Monthly Archives: July 2012

Points standings after Hungarian Grand Prix

Driver Standings

Driver Points
1 Fernando Alonso 164
2 Mark Webber 124
3 Sebastian Vettel 122
4 Lewis Hamilton 117
5 Kimi Raikkonen 116
6 Nico Rosberg 77
7 Jenson Button 76
8 Romain Grosjean 76
9 Sergio Perez 47
10 Kamui Kobayashi 33
11 Pastor Maldonado 29
12 Michael Schumacher 29
13 Paul di Resta 27
14 Felipe Massa 25
15 Bruno Senna 24
16 Nico Hulkenberg 19
17 Jean-Eric Vergne 4
18 Daniel Ricciardo 2
19 Timo Glock  0
20 Charles Pic  0
21 Vitaly Petrov  0
22 Heikki Kovalainen 0
23 Pedro de la Rosa 0
24 Narain Karthikeyan 0

Constructor Standings

Team Points
1 Red Bull-Renault 246
2 McLaren-Mercedes 193
3 Lotus-Renault 192
4 Ferrari 189
5 Mercedes AMG 106
6 Sauber-Ferrari 80
7 Williams-Renault 53
8 Force India-Mercedes 46
9 Toro Rosso-Ferrari 6
10 Caterham-Renault 0
11 Marussia-Cosworth 0
12 HRT-Cosworth 0

Aborted start was due to Schumacher stopping out of position

The FIA has clarified as to why the start of the Hungarian Grand Prix was aborted.

Viewers only saw flashing orange lights at the start/finish line, then Michael Schumacher being pushed back into the pit lane, and then a team radio snippet of him stating that he turned the engine off.

It has emerged that Schumacher only turned off his engine due to the flashing orange lights, which were used because the Mercedes driver himself had not parked within his designated spot on the grid.

Schumacher eventually started the race from the pit lane, before a drive-through penalty, a loss of tyre telemetry, and a puncture forced him to retire.

Hamilton fends off Lotuses for Hungary win

Lewis Hamilton has taken a well-deserved victory in Hungary, after holding off both Romain Grosjean and Kimi Raikkonen at different periods of the race. The Lotuses eventually finished 2nd and 3rd, with championship leader Fernando Alonso 5th. Mark Webber and Jenson Button had poor races, while Michael Schumacher’s race pretty much over before it even begun. Here is what happened:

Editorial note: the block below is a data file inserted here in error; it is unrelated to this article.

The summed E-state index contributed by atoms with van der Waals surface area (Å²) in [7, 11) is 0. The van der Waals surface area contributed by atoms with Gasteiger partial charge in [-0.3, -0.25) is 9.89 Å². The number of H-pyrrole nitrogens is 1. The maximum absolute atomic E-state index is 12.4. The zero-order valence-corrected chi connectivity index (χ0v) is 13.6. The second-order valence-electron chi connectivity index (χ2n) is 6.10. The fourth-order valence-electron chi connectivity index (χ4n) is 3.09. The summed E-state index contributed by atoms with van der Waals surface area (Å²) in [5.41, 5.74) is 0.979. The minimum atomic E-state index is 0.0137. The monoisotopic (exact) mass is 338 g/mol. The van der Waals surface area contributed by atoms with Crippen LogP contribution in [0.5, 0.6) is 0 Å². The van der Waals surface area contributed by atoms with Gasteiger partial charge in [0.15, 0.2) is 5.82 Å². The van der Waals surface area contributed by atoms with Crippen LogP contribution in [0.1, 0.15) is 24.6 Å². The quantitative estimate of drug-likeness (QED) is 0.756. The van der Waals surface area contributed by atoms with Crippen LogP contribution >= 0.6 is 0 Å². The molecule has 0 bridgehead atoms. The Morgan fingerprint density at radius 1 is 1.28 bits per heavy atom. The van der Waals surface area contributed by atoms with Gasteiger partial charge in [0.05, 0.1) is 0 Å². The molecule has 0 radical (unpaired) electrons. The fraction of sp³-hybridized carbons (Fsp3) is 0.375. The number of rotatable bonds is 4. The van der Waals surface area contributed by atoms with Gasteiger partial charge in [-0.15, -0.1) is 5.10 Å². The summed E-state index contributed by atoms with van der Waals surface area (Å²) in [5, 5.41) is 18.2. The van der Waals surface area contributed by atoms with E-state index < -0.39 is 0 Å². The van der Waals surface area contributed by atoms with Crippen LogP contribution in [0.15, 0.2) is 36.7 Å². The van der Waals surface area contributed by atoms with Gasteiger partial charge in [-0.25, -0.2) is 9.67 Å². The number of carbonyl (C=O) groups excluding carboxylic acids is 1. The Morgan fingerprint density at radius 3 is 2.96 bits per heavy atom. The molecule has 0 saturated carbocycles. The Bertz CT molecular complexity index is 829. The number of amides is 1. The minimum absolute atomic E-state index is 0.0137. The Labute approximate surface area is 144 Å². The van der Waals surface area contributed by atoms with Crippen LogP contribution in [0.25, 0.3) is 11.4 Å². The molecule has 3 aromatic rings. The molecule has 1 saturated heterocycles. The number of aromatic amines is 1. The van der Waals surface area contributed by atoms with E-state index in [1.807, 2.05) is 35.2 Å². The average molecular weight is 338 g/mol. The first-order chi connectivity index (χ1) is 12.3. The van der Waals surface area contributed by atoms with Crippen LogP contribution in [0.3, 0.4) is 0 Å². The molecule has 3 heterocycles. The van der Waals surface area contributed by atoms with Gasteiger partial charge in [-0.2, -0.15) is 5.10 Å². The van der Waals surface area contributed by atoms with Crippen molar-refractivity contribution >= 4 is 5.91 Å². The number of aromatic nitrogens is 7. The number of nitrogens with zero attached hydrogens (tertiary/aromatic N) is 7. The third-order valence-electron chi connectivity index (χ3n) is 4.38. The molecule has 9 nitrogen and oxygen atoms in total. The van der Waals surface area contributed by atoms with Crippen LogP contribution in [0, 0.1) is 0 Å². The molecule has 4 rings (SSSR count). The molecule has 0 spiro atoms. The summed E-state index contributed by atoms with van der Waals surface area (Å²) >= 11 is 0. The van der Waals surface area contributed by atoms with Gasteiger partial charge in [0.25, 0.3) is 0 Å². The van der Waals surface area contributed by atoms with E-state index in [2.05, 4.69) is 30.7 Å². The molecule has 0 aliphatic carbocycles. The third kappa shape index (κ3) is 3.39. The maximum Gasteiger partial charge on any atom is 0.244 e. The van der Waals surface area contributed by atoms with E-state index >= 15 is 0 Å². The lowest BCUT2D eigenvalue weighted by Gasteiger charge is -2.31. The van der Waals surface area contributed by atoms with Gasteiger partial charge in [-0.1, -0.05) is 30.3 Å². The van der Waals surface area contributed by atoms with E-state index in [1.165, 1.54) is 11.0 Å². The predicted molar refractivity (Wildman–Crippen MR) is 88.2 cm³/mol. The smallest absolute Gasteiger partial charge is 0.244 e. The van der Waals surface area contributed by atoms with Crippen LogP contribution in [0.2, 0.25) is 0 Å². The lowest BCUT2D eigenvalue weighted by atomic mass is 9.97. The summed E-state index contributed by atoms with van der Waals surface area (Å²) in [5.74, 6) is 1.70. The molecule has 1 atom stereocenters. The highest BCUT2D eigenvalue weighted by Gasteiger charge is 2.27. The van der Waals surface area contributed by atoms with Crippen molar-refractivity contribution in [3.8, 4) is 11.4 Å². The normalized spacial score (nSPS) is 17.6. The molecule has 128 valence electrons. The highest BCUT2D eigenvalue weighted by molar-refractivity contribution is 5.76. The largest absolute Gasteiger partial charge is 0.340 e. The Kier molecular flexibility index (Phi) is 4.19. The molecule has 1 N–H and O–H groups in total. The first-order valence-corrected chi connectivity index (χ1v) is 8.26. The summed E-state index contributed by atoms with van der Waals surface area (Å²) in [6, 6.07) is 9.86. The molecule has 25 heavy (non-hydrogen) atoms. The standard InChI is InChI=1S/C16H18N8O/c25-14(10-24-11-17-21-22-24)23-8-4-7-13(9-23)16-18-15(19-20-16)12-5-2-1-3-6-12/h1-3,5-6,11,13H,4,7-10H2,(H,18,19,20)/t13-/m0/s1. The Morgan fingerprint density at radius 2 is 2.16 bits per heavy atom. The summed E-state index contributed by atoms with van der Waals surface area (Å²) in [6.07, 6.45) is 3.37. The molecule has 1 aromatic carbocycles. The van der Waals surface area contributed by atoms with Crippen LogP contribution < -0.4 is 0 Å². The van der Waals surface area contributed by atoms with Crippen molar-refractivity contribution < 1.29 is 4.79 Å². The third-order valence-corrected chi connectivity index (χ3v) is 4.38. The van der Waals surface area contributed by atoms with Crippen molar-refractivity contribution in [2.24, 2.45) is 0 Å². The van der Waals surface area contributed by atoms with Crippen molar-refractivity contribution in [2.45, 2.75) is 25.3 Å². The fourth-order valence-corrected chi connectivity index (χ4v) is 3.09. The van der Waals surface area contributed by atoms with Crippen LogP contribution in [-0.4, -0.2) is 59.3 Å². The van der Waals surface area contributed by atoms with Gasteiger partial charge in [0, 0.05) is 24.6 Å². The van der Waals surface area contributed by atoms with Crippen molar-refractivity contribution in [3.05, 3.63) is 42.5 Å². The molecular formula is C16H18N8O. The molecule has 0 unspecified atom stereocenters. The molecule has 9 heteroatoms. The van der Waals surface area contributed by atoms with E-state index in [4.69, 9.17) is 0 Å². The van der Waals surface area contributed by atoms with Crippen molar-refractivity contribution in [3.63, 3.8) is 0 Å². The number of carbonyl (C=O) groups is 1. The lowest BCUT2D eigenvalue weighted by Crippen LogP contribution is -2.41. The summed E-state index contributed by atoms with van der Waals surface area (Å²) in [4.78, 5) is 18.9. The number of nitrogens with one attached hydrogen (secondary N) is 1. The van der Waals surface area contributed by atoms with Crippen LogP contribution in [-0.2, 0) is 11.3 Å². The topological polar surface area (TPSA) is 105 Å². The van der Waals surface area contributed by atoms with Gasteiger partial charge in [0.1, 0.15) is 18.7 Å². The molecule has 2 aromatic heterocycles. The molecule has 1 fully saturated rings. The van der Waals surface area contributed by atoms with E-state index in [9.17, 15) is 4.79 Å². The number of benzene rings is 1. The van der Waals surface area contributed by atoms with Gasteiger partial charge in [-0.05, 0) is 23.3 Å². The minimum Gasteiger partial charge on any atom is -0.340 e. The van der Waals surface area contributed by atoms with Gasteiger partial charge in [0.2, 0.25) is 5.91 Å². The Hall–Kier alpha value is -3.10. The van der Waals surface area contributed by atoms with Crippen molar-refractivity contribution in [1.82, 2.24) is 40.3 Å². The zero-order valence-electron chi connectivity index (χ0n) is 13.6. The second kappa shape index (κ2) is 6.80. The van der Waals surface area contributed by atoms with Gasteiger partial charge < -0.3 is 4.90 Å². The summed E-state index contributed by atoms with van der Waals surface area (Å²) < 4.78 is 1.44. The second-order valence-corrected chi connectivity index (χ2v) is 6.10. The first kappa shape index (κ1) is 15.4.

The first start was aborted, due to an engine problem resulting in Michael Schumacher stalling on the grid. At the second start, Lewis Hamilton held his lead, while Sebastian Vettel hassled Romain Grosjean for 2nd. However, the Lotus held his position, and Jenson Button soon took advantage and moved up to 3rd.

Mark Webber made an excellent start on the medium tyre, leaping up to 7th. Championship leader Fernando Alonso moved up to 5th, while struggling teammate Massa fell to 9th.

Schumacher pitted at the end of the first lap for medium tyres, but his race was completely ruined, after he was handed a drive-through penalty for speeding in the pit lane.

After the opening laps, Alonso began to lose pace, and a sizeable queue of cars began to form behind the Ferrari. Raikkonen in 6th attempted to get into position to make a pass, but a KERS failure meant that the Lotus failed to make a move. Kamui Kobayashi surprised many by taking his first pit stop as early as lap 8, taking on the medium tyre.

The top 2 began to tear away from the rest of the field, going 6 seconds ahead of the dueling Button and Vettel behind. Hamilton managed to eke out a 2.5 second lead, and managed to hold it all the way to his first pit stop.

Button was the first of the frontrunners to stop, and just about held his lead against Vettel, once the Red Bull took on the option tyre. Him and Grosjean were the only frontrunning drivers on the softer compound, and soon began to catch their on-track rivals. Alonso lost out the most at the first stops, losing 5th place to Kimi Raikkonen.